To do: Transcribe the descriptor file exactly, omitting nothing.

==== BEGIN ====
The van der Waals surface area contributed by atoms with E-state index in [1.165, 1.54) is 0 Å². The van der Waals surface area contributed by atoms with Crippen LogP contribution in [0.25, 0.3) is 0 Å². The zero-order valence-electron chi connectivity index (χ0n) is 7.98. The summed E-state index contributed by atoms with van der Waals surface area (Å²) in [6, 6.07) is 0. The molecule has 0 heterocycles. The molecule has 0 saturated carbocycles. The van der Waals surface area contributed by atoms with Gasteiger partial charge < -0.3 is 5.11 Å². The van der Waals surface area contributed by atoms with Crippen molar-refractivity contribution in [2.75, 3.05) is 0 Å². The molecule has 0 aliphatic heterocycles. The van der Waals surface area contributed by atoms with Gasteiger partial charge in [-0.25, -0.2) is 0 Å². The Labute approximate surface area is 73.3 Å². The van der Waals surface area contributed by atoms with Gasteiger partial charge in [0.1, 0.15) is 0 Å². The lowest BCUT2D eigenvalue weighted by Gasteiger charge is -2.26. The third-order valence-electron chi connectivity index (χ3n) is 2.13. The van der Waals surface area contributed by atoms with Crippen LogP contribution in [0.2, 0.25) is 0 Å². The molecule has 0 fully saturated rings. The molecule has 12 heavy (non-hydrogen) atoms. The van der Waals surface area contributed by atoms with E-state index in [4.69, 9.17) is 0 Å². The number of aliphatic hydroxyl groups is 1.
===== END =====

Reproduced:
The van der Waals surface area contributed by atoms with E-state index in [1.165, 1.54) is 0 Å². The van der Waals surface area contributed by atoms with Crippen LogP contribution in [0.25, 0.3) is 0 Å². The zero-order valence-electron chi connectivity index (χ0n) is 7.98. The summed E-state index contributed by atoms with van der Waals surface area (Å²) in [6, 6.07) is 0. The molecule has 0 heterocycles. The molecule has 0 saturated carbocycles. The van der Waals surface area contributed by atoms with Gasteiger partial charge < -0.3 is 5.11 Å². The van der Waals surface area contributed by atoms with Crippen molar-refractivity contribution in [2.75, 3.05) is 0 Å². The molecule has 0 aliphatic heterocycles. The van der Waals surface area contributed by atoms with Gasteiger partial charge in [-0.25, -0.2) is 0 Å². The Labute approximate surface area is 73.3 Å². The van der Waals surface area contributed by atoms with Gasteiger partial charge in [0.1, 0.15) is 0 Å². The lowest BCUT2D eigenvalue weighted by Gasteiger charge is -2.26. The third-order valence-electron chi connectivity index (χ3n) is 2.13. The van der Waals surface area contributed by atoms with Crippen LogP contribution in [0.2, 0.25) is 0 Å². The molecule has 0 fully saturated rings. The molecule has 12 heavy (non-hydrogen) atoms. The van der Waals surface area contributed by atoms with E-state index in [4.69, 9.17) is 0 Å². The number of aliphatic hydroxyl groups is 1.